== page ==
how to stick to healthy diet

How to Stick To A Healthy Diet… For Real

“I want to clean up my diet and lose weight so bad!”

It’s a sentence I hear women say on a near-daily basis.

Yet these same ladies spend years and thousands of pounds ‘trying’ to get healthy and not getting very far at all.

If that sounds like you, read on. I’ve collated the top 3 reasons women fail to do the one thing they need to do to lose weight and get healthy: stop eating crappy foods that make you look and feel like crap. Oh and of course, powerful strategies for turning things around and becoming a healthy eating pro!


Your head isn’t in it

Switching from a lifetime of eating pizza and drinking wine to living on quinoa and green tea is hard. Don’t underestimate that – especially if you choose to go all in instead of making a gradual change. Far too many people see a friend, colleague or random celebrity transform into a healthy eating super babe after cleaning up their diet and get inspired to do the same. While that’s commendable, a problem arises if you throw yourself into a similar lifestyle change without realising the level of effort and diligence it takes to make that kind of transformation. While healthy eating truly does become a habit once you get used to it, those initial few weeks (sometimes months) will be rough, especially if you don’t plan accordingly or have a strong motivating factor to keep you on track.

What usually happens is once that initial excitement wears off, you’re likely to grow bored, decide it’s all too hard and quit. And although quitting brings relief in the short term, it can really destroy your self-esteem in the long term, make you believe you’re unable to stick to a healthy diet and destined to be out of shape and out of control around certain foods forever.

Strategy for success:

  1. Plan BEFORE starting a new healthy eating kick – do it at a time when you have few social commitments and work/life pressures
  2. Do your research! If you’ve been inspired by a friend’s results, ask the friend for the nitty gritty details about their experience. Forewarned is forearmed as they say!
  3. Find strong motivation for making the change, write it down on a card and place the card somewhere you’ll see it every time your resolve weakens… like your fridge door.

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You’re a sucker for a shortcut

Be honest with yourself. Do you always get your head turned by an amazing new diet, superfood, diet pill, detox or exercise plan that claims to correct a lifetime of terrible eating in a matter of days or weeks.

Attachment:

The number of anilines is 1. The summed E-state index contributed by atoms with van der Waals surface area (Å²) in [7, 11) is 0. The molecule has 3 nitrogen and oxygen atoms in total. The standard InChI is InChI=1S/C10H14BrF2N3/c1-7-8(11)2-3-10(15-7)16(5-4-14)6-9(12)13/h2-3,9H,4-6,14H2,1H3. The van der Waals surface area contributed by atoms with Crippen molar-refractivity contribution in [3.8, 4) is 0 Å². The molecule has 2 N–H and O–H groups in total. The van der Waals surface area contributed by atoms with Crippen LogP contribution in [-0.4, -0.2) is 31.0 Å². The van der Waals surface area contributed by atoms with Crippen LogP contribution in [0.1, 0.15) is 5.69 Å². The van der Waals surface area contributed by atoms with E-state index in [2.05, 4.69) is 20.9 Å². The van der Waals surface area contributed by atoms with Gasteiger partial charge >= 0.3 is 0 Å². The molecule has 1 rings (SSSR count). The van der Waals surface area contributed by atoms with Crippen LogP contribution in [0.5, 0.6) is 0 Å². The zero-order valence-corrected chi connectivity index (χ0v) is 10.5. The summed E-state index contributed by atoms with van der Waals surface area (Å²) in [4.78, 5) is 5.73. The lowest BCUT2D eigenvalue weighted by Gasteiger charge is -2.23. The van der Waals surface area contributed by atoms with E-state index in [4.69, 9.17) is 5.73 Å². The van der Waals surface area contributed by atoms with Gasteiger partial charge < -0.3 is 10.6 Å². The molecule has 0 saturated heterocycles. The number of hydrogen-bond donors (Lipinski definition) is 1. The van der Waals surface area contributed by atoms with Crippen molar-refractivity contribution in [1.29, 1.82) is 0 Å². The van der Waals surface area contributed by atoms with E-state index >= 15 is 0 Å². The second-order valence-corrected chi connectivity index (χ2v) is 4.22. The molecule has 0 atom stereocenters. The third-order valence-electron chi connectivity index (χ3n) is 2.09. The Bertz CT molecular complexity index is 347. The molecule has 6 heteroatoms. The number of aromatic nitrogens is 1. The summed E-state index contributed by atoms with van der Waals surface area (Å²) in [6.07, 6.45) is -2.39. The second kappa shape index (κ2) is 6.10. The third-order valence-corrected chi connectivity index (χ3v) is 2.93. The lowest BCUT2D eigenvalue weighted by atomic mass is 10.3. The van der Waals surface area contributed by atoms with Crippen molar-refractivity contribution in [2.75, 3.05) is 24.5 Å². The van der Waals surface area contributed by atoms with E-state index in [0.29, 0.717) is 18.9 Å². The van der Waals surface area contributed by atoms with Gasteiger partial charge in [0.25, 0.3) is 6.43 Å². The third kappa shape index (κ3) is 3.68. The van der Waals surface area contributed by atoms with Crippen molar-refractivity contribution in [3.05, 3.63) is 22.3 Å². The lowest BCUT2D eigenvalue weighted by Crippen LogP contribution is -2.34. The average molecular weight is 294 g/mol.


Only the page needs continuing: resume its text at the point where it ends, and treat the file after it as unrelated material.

That’s because you’re human and we all want to get the things we want as quickly and easily as possible.

If you think about it logically, you know those shortcuts just don’t work. If they did, everyone in the world would be slim and healthy; instead 1.6 billion people are obese.

The truth is there is no easy solution. Yep, there’s no safe pill that will melt off your love handles while you continue to dodge the gym and feast on pastries. And there’s no diet book or expert that’s going to magically transform you into a healthy eater without you putting in the hard work needed to change your less than healthy habits.

Strategy for success:

  1. Get real. Before you embark on yet another healthy eating scheme, take a look at your track record. Have all your past failure involved short cuts? If so, what’s going to be different this time? If you’re trying the latest short cut, the answer is probably: nothing.
  2. Keep a food and lifestyle diary. If you’re convinced that you’re doing things for real this time, keep a record of what you eat and do for the first 5 days of your new healthy plan, then review it. If you find you’re not doing the things you need to do to get healthy for real (that’s making time to exercise, buying healthy wholefoods, cutting down on processed foods, not giving into cravings every time you get one etc) that’s a sign you’re still trying to get healthy without actually doing the work that’s required.

health blog


You’re getting your advice from dodgy pseudoexperts

I love the internet, but it’s full of a lot of BS advice. Sorry.

That means you need to take care about where you get your advice from. I won’t name any names but I’ve had some clients come to me saying “I can’t lose weight and I’m eating super healthily” but on exploring their diets I’ve discovered they’re eating excessive amounts of healthy fats or protein because that’s what their favourite Instagrammer does.

Another healthy eating faux pas I keep seeing is women guzzling raw desserts made with lots of high sugar, high fat ingredients like dates, honey and peanuts. They are 100% convinced that because these raw treats are raw and made with healthy fats and natural sugars (and because their favourite health vlogger swears by these desserts) they can eat as much of it as they like without gaining weight or triggering sugar cravings.

The sad truth is that the body doesn’t work like that.

Strategy for success:

  1. Double check your sources. Don’t be so trusting. Just because a blog or social media post says something with conviction doesn’t mean it’s true. You can check out any random advice you stumble across by using a reputable website to verify the information.  A great UK source is NHS Behind The Headlines, which provides an impartial view on health and nutrition claims made by the media. For straight-up nutrition advice, Harvard University’s Nutrition Source website never disappoints.


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